Season 6 picks up with her escape from Ramsay's vile, rape-y clutches, and even stakes her with a crew of unblemished allies in Brienne and Pod. She then journeys to Castle Black and reunites with Jon Snow. Sansa's bear hug is one of Game of Thrones' most fulfilling moments -- finally, this young woman can make human contact that doesn't end to defilement of her body. Happiness is real! Vengeance is close! And from the macro perspective, Sansa's arc looks nearly complete.
Ever since the Red Wedding, book readers have speculated about the fantastical character Lady Stoneheart, a resurrected, bloodthirsty version of Catelyn Stark from Martin's novels. Beric Dondarrion -- whom we have seen die and return to life on the show -- sacrifices himself to yank Catelyn back from the other side, and Lady Stoneheart, as she comes to be called, leads the Brotherhood Without Banners in his place. Only hers are more malicious, and focused on people who've done her wrong (the Freys, the Lannisters, etc.).
The character's worth bringing up because it appears that Sansa may essentially be taking Lady Stoneheart's place in the show's streamlined narrative. With the fiery makeover and a warrior's vitality that erupted out of her battle wounds, Sansa doesn't arrive at Castle Black just content to cozy up in the corner; she rallies Jon, rallies the troops, and plans a march back on Winterfell. When Littlefinger sneaks back on to her radar, offering Sansa the Vale's troops, she both takes advantage of and eviscerates her casual oppressor. What happened with Ramsay haunts Sansa, and in her big scene, she sharpens the pain into a spear to plunge into Littlefinger's heart.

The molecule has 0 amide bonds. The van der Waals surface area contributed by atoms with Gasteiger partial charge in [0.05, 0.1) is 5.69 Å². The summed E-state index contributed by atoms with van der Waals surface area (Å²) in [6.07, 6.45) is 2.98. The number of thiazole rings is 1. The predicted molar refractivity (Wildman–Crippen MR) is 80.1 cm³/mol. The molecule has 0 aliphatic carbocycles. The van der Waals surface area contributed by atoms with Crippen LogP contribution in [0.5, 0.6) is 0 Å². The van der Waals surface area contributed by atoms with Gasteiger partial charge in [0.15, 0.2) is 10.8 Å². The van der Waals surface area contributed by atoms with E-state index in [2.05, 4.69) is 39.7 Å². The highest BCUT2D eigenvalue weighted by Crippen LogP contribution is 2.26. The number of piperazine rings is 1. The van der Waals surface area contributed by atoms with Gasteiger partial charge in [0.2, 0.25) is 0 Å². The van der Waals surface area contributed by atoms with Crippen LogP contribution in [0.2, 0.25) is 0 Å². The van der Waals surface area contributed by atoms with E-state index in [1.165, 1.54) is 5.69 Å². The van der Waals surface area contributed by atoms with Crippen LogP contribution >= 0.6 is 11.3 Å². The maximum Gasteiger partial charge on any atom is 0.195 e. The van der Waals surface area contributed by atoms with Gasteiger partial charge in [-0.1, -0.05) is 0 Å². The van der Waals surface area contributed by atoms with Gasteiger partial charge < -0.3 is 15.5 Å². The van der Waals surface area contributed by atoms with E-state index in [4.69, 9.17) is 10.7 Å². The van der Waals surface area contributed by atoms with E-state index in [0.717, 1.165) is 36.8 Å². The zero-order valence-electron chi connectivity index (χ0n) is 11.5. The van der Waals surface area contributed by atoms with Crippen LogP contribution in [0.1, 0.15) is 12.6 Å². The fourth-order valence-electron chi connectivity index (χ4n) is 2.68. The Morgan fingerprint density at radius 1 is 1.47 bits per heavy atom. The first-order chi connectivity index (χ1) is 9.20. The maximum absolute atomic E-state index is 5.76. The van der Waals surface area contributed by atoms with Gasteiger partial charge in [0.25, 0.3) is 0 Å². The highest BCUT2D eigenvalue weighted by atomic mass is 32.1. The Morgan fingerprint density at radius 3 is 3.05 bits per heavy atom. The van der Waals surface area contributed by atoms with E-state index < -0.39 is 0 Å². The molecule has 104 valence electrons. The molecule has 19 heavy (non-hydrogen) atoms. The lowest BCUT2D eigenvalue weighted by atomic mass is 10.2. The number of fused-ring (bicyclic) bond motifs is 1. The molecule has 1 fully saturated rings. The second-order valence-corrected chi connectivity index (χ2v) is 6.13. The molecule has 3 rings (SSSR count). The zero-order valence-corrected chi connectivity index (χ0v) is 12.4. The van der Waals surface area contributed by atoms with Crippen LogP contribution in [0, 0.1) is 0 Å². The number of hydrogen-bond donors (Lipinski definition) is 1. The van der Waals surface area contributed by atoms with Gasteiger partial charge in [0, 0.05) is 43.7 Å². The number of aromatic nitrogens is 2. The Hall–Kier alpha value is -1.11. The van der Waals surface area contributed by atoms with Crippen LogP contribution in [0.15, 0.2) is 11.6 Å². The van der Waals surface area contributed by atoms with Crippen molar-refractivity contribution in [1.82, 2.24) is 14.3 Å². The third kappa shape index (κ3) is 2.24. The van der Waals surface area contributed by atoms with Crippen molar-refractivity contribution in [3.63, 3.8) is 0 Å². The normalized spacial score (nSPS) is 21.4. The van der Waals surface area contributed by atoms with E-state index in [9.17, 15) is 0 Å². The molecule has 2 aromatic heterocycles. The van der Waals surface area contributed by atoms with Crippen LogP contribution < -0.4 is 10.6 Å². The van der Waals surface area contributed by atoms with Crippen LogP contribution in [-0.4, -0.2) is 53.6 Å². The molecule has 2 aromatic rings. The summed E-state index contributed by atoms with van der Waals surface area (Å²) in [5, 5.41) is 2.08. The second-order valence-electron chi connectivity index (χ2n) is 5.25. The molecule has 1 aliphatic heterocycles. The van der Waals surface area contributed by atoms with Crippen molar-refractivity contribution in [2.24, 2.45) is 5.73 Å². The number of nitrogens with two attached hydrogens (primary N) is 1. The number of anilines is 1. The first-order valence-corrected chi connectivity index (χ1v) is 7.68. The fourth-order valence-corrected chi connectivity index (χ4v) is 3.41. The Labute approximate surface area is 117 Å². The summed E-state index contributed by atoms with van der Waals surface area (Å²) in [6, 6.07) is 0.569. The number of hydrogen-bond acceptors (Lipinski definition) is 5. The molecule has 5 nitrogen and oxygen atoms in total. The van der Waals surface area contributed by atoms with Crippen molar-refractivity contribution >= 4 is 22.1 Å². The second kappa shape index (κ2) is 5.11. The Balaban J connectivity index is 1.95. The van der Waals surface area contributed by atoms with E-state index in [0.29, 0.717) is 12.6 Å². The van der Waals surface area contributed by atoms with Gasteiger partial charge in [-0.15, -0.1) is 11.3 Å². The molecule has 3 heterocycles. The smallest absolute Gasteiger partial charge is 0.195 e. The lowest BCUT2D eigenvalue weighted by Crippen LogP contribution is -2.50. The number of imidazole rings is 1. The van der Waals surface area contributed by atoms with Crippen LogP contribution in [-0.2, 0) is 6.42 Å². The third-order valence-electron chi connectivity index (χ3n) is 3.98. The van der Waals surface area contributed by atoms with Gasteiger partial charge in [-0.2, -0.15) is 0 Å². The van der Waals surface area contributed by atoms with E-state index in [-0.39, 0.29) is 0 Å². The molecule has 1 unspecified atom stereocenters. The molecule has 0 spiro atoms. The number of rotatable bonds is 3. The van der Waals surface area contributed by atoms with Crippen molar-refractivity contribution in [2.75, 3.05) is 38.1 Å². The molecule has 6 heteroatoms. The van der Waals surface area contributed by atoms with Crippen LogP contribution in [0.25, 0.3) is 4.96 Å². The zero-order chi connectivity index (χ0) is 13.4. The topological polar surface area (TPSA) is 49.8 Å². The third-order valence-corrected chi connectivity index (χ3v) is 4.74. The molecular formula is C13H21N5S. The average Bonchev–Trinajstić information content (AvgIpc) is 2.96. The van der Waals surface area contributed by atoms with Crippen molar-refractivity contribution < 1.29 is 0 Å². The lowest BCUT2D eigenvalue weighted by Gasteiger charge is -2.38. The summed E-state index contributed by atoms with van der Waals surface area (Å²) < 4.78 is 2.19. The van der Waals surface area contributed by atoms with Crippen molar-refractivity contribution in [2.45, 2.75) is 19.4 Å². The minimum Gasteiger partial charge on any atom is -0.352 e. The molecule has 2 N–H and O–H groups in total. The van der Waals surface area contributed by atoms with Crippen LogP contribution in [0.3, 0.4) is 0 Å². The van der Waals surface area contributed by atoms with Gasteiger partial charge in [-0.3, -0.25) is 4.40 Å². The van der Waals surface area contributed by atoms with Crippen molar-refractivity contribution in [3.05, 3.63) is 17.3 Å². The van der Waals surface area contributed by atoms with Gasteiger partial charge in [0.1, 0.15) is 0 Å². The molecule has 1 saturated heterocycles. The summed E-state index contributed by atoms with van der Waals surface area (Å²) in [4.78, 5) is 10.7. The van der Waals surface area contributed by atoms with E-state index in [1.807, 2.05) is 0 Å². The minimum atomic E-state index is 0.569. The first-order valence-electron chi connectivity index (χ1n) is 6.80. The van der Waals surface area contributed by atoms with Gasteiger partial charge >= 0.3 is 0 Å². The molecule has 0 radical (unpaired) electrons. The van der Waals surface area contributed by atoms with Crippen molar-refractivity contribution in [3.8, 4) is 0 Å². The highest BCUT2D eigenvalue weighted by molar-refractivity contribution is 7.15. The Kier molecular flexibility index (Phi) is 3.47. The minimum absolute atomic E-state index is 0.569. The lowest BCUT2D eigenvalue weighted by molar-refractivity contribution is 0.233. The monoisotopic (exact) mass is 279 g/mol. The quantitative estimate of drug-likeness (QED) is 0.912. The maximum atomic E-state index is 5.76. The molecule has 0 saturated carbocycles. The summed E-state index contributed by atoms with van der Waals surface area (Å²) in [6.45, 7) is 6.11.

"What do you think he did to me?"
Littlefinger replies that he "underestimated" Ramsay.
"The other things he did, ladies aren't supposed to talk about those things," she says. "But I imagine brothel keepers talk about them all the time."
Diss, Sansa. Diss.
“I can still feel what he did in my body, standing here right now.”
There's a theory floating around, derived entirely from this line, speculating that Ramsay impregnated Sansa. People, ever heard of figurative language? Nuanced emotions? Leading Sansa down this path would open a Pandora's box of victimhood that Game of Thrones isn't ready to reckon with. More likely, Sansa's internalized her pain, and is completely motivated by sticking it to the men who've given her this emotional ulcer. Ramsay is clearly in her crosshairs. So is Littlefinger.
But Sansa's grappling with revenge and reclamation. Slaying the men who've crossed her isn't enough. She knows she was "awful" as a kid -- her words! -- and she wants to put the Stark legacy back together. To her, that won't happen until Rickon is saved, the Boltons are wiped off the face of the planet, and the Direwolf flag flies atop the Winterfell keep. Sansa isn't eying the Iron Throne. She doesn't share Arya's kill list. Her first home is an end destination. But what happens after she successfully leads her Northern allies into battle? The end.